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Murder does not reflect Muslim values
The Gazette

The death of 16-year-old Aqsa Parvez was an unmitigated tragedy. She was by all accounts a fun-loving girl who loved dancing, fashion and photography, and who worked hard at her studies and even harder to fit in at her suburban Toronto high school.

None of that makes her at all unusual. It's a profile that could fit a million Grade XI students just about anywhere in North America. There was really nothing to set her apart from the dozens of schoolgirls you see on the bus or the métro every morning, chatting with friends, flirting with the boys and worrying about their test scores.

It seems, however, that her behaviour could well have led to her death. Aqsa - again, not unlike millions of other girls her age - was at loggerheads with her family, especially her father, a 57-year-old taxi driver. Her interests often clashed with her parents' old-fashioned values. In fact, she had already moved out of the house, at least temporarily, and begun living at a friend's house.

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But on Monday morning, when she went home to pick up some belongings, Aqsa was strangled to death. Her father, Muhammed Parvez, has been charged with her murder. It's a bitterly sad story, and if, indeed, her father killed her, nothing can excuse that. Aqsa might well have defied family values and parental rules, but nothing she did warranted death. Harsh words, perhaps, and even grounding, but there can be no tolerance for such violence.

Given the temper of the times, however, and the heated debate over "reasonable accommodation," there's a danger that we might read too much into the one difference that set Aqsa apart from most of her friends - the fact that she was and her family is Muslim. One of the major sources of conflict between them, in fact, was Aqsa's refusal to wear a hijab, or headscarf, outside the house.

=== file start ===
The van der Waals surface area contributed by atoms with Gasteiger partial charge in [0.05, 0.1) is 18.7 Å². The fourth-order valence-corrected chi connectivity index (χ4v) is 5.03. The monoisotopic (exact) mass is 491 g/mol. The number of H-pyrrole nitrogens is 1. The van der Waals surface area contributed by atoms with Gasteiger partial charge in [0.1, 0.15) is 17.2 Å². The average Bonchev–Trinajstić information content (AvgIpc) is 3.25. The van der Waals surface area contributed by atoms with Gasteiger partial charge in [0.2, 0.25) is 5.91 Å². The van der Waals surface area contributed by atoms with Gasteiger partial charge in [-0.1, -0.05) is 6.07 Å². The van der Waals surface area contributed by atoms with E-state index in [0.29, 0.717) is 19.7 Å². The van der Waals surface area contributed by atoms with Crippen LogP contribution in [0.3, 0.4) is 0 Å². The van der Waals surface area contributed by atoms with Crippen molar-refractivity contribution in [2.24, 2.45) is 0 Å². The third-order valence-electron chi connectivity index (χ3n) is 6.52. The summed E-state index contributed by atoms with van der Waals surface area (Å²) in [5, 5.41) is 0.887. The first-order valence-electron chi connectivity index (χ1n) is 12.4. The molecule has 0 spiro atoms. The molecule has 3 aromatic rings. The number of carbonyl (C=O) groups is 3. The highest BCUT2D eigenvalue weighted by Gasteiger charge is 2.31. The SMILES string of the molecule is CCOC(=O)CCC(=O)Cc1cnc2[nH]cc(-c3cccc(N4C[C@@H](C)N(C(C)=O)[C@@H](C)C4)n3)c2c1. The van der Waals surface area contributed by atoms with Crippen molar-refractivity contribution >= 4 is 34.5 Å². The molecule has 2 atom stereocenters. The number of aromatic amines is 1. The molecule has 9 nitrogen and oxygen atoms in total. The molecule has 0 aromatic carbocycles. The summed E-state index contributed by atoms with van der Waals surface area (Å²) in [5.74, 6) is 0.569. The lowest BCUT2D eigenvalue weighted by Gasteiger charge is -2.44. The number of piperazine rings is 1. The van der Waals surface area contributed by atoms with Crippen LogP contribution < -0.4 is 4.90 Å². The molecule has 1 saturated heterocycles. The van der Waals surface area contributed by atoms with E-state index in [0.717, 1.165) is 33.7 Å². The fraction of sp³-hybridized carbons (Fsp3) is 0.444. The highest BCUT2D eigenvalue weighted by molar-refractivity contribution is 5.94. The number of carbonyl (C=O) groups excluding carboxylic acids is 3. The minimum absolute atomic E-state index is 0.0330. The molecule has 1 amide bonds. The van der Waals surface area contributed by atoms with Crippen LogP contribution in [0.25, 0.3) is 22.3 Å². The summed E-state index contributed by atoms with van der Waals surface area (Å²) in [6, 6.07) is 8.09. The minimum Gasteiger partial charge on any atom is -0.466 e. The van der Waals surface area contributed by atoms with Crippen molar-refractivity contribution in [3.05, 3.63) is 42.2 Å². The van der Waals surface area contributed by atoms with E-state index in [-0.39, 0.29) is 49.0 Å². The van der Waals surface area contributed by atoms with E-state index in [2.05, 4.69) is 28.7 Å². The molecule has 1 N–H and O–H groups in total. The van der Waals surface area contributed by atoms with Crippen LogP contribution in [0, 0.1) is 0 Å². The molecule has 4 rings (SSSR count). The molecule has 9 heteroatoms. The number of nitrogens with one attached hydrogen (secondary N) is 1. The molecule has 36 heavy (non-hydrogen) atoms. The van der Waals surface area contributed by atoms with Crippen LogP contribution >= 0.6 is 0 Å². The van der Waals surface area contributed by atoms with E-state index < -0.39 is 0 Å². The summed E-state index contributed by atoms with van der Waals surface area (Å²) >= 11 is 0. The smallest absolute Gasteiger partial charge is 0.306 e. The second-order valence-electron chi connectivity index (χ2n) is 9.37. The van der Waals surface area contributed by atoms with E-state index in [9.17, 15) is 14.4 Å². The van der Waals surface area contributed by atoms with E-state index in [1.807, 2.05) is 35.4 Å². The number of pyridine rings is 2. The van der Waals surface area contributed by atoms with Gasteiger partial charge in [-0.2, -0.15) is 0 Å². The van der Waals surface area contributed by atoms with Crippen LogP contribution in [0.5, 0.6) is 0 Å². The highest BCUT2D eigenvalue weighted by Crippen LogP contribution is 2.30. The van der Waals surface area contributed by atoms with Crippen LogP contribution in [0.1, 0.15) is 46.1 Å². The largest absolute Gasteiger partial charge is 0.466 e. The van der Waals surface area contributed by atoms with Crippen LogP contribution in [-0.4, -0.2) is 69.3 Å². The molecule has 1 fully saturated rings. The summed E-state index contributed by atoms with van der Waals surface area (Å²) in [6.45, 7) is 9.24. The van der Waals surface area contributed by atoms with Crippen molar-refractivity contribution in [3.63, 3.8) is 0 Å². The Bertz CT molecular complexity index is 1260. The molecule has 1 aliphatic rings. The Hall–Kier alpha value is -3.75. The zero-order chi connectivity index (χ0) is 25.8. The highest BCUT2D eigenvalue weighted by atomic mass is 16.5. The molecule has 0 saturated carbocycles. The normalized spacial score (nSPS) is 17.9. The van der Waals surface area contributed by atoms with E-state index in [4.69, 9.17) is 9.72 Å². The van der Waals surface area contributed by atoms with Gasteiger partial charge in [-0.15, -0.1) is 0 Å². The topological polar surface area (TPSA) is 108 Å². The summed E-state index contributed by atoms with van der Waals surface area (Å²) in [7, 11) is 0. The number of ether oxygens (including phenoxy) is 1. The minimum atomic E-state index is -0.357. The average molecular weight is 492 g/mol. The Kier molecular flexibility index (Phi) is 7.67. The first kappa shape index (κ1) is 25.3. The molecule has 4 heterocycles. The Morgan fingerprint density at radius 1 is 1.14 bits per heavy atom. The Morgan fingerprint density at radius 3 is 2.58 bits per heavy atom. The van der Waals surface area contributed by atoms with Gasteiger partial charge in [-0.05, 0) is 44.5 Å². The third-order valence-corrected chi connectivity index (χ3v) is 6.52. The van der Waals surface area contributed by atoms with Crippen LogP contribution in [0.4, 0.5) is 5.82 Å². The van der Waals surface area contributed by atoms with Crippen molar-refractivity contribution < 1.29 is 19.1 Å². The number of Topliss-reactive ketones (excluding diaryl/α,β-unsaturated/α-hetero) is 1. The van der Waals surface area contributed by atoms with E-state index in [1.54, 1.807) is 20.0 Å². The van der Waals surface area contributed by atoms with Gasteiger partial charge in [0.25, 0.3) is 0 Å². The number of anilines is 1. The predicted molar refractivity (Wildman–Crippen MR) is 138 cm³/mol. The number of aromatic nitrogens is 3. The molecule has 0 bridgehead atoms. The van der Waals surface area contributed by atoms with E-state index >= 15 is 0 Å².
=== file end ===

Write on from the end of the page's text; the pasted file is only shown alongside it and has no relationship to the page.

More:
Already, the media - especially the open-line radio shows - are trumpeting this family tragedy as one more proof that Muslims don't belong here, that their culture is too "other" to accommodate itself to Western values. One genius even suggested that Canadians boycott Muslim cab drivers, and an expert cited in the National Post suggested that this cultural conflict forced Aqsa to live a double life, dressing one way at home and another at school. Now there's a shock: a teenager who tries to fool her parents.

All this is nonsense, of course. Murdering daughters is no more an Islamic value than murdering estranged wives is a Western one. Muhammed Parvez might have been fighting a losing battle trying to make Aqsa wear a hijab, but that hardly sets him apart. Few are the fathers, of any faith or none, who have not clashed with their adolescent daughters over something - boyfriends, lipstick, short skirts, staying out late, dyed hair, body piercings, tattoos and any number of other age-inappropriate enormities.

That such clashes can sometimes lead to violence and even murder is also not a phenomenon peculiar to Muslim families, as anyone who reads newspapers attentively can tell you. But once again, some people have been too eager to jump aboard the anti-Muslim bandwagon. To judge a faith and a culture on this one squalid incident is absurd.

© The Gazette (Montreal) 2007




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